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Nets taking it slow, steady with Jeremy Lin

Nets guard Jeremy Lin, right, here working the

Nets guard Jeremy Lin, right, here working the ball against Denver's Jameer Nelson, returned to the starting lineup and had seven points and five assists in 14 minutes in the loss to Denver on Friday, Feb. 24, 2017. Photo Credit: AP / David Zalubowski

SAN FRANCISCO — The Nets way of handling injuries is slow and cautious, and that is especially so regarding the care and handling of Jeremy Lin, who has missed a total of 100 days with two hamstring injuries. He was limited to 14.5 minutes in his first two games back after the All-Star break, and in both games, he played barely four minutes to start the third quarter before sitting the rest of the game.

That will change against the Kings Wednesday night at Golden 1 Center, but not in dramatic fashion. “Jeremy looked good today, and I’d expect his minutes to increase,” Nets coach Kenny Atkinson said after practice at the University of San Francisco. “I definitely expect to tick it up, but I don’t think it’s going to be a huge jump because it’s incremental and gradual.”

Lin pronounced himself fit after getting through back-to-back games at Denver and Golden State before two lengthy practice sessions the past two days in the Bay Area. “I feel really good right now,” Lin said Tuesday. “I’m just getting more confident with my body. I’m pretty much ready to jump into it, and I feel like I’ve had enough reps for myself to have the rhythm I need.”

He understands his playing time will make only a small jump, likely into the range of 18-20 minutes per game. Atkinson said the restriction definitely makes it more difficult for Lin to reassert himself in charge of the team.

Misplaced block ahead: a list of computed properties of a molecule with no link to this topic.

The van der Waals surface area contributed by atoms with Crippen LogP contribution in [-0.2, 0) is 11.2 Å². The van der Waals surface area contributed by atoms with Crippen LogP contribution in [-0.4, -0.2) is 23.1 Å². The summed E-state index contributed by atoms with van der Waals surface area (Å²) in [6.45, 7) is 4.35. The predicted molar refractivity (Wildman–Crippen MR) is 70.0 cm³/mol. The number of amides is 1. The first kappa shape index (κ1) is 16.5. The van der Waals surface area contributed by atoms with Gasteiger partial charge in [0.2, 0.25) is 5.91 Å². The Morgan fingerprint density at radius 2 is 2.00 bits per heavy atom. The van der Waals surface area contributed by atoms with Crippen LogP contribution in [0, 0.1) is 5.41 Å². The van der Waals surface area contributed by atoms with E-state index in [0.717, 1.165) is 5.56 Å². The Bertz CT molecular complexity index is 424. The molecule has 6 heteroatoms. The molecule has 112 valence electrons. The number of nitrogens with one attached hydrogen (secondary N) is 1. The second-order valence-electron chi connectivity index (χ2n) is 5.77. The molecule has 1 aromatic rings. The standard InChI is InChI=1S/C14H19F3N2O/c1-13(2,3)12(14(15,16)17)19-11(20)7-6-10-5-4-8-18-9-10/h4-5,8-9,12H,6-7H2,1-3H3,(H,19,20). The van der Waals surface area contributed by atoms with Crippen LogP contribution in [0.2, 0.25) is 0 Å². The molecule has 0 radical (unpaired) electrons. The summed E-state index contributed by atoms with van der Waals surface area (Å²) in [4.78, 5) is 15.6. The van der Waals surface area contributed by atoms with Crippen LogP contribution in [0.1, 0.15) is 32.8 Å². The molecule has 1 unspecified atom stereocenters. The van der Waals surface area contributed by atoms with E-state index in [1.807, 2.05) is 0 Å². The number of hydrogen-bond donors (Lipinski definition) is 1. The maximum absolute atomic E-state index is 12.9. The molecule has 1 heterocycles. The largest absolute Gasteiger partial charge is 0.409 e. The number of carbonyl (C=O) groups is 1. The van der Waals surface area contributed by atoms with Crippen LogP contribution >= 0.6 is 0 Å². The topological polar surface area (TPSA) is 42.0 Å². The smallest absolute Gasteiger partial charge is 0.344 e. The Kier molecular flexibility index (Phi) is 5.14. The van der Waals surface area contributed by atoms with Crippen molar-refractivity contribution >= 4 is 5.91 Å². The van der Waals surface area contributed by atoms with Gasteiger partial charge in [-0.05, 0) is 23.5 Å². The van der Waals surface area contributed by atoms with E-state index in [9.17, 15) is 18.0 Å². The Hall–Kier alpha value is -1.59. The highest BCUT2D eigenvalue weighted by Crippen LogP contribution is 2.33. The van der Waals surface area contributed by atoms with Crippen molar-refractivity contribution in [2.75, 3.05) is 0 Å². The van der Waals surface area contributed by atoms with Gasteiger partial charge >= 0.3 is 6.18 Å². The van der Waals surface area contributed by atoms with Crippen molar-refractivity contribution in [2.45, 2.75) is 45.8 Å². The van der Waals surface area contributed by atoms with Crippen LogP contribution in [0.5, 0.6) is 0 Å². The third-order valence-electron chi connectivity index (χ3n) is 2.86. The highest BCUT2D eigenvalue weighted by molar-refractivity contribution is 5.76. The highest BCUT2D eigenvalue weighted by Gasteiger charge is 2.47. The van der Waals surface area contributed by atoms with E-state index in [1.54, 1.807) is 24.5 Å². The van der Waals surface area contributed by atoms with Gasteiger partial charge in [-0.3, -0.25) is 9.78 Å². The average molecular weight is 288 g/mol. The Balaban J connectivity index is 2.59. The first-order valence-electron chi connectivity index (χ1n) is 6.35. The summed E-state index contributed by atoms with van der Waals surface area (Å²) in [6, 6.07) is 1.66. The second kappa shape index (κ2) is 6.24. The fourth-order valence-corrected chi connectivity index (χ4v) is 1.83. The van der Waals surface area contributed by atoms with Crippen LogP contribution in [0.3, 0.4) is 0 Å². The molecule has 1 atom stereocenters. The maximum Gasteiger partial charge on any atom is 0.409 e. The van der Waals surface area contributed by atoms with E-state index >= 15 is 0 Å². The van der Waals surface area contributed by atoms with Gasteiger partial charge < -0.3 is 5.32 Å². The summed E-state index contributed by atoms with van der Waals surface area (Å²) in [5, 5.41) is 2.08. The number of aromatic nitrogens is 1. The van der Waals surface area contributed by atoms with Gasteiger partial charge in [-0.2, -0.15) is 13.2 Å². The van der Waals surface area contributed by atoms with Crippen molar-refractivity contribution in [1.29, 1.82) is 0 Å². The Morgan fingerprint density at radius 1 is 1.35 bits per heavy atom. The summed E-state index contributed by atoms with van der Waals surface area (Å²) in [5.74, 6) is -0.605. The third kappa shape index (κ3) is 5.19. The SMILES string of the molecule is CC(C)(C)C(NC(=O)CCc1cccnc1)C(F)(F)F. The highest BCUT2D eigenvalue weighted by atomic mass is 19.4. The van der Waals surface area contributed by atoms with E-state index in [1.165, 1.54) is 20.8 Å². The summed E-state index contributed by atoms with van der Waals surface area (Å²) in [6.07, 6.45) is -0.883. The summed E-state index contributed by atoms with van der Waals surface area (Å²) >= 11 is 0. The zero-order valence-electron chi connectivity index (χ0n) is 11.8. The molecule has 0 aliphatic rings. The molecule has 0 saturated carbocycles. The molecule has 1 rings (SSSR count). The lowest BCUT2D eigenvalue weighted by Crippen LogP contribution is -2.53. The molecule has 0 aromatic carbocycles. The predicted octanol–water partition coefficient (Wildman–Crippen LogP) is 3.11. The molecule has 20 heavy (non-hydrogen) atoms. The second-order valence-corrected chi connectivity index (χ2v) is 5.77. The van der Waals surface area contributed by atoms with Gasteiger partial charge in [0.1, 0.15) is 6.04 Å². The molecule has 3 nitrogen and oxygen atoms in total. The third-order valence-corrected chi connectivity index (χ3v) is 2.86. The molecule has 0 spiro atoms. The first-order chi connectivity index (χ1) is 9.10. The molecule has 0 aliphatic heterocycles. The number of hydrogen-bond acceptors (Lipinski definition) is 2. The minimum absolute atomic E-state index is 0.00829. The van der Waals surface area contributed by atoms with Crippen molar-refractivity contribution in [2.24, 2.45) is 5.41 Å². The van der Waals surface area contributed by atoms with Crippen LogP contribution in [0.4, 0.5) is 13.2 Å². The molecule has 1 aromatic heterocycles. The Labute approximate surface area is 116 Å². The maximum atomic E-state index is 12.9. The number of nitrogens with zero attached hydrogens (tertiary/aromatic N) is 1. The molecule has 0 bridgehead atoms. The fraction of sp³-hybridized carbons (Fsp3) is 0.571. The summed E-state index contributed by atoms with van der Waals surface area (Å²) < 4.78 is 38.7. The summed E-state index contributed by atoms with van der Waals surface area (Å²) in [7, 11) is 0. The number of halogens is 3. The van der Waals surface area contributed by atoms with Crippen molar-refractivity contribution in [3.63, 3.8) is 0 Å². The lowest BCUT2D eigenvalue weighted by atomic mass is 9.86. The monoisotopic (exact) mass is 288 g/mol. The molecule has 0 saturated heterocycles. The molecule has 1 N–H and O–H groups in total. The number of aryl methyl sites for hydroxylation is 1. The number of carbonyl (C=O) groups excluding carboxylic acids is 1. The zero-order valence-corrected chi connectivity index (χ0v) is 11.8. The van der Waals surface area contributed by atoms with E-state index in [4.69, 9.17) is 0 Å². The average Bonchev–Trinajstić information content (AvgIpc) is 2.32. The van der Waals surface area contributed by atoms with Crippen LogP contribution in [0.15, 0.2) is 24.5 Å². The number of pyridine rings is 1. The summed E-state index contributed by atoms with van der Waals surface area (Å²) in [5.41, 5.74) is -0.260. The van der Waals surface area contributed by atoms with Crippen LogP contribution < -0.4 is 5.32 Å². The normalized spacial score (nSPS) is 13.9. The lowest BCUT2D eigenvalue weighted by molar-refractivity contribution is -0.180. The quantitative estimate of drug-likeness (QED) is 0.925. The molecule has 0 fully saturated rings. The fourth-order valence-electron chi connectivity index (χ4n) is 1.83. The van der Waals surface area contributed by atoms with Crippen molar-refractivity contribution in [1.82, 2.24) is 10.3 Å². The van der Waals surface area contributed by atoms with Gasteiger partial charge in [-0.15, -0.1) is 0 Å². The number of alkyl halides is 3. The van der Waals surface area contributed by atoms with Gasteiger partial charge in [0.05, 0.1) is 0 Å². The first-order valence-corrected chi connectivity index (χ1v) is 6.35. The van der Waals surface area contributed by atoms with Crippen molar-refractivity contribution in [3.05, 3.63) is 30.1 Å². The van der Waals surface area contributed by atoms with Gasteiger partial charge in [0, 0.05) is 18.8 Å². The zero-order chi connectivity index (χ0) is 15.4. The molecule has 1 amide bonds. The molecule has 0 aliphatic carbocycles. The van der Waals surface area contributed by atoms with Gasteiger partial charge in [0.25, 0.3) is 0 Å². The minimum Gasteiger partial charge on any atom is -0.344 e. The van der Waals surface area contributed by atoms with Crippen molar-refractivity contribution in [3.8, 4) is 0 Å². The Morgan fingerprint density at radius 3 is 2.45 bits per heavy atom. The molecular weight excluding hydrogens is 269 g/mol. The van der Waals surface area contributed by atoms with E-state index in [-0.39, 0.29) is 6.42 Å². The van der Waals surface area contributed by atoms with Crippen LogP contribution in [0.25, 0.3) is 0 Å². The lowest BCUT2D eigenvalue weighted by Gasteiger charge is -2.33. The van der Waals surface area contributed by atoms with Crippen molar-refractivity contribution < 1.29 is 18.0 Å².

“There’s no doubt about it,” Atkinson said. “It’s hard on everybody. But you have to look in the best interests of the player and our future.”

It made sense to sit Lin in a blowout loss at Denver. But the Nets were within striking distance late in the third at Golden State, and Lin only could watch as the game got away.

“As a competitor, I would love to play in the fourth quarter, but I understand the program I’m on,” Lin said. “It’s more trying to value every possession I do have out there and really enjoying whatever opportunities I have.”

The Nets (9-49) are on an epic 16-game losing streak, but the Kings (25-35) have lost two straight since trading away All-Star center DeMarcus Cousins during the All-Star break. Willie Cauley-Stein has taken over at center, and while he’s a formidable defensive presence, he’s not nearly the same kind of offensive threat as Cousins.

Lin knows it will be vital to go early to Nets center Brook Lopez, who scored only nine points in the loss to the Warriors. “I would love to get him touches in a variety of ways,” Lin said. “That’s been my thing with him is: How can I get him in transition? How can I get him on pick-and-rolls? How can I get him on pick-and-pops? How can I get him on the block? How can I get him on short rolls?

“I want to get him a variety of touches in a lot of different ways, and I think that makes it harder to guard.”

Lin said the Nets haven’t specifically targeted the Kings game as a good opportunity to snap their losing streak. “I’m sure we’ll be thinking, ‘Let’s get this win,’” Lin said. “But it’s never really been as much about snapping a streak as it is about getting a win and doing things the right way.”

Notes & quotes: Atkinson said rookie Caris LeVert (illness) will return to the starting lineup at small forward against the Kings.

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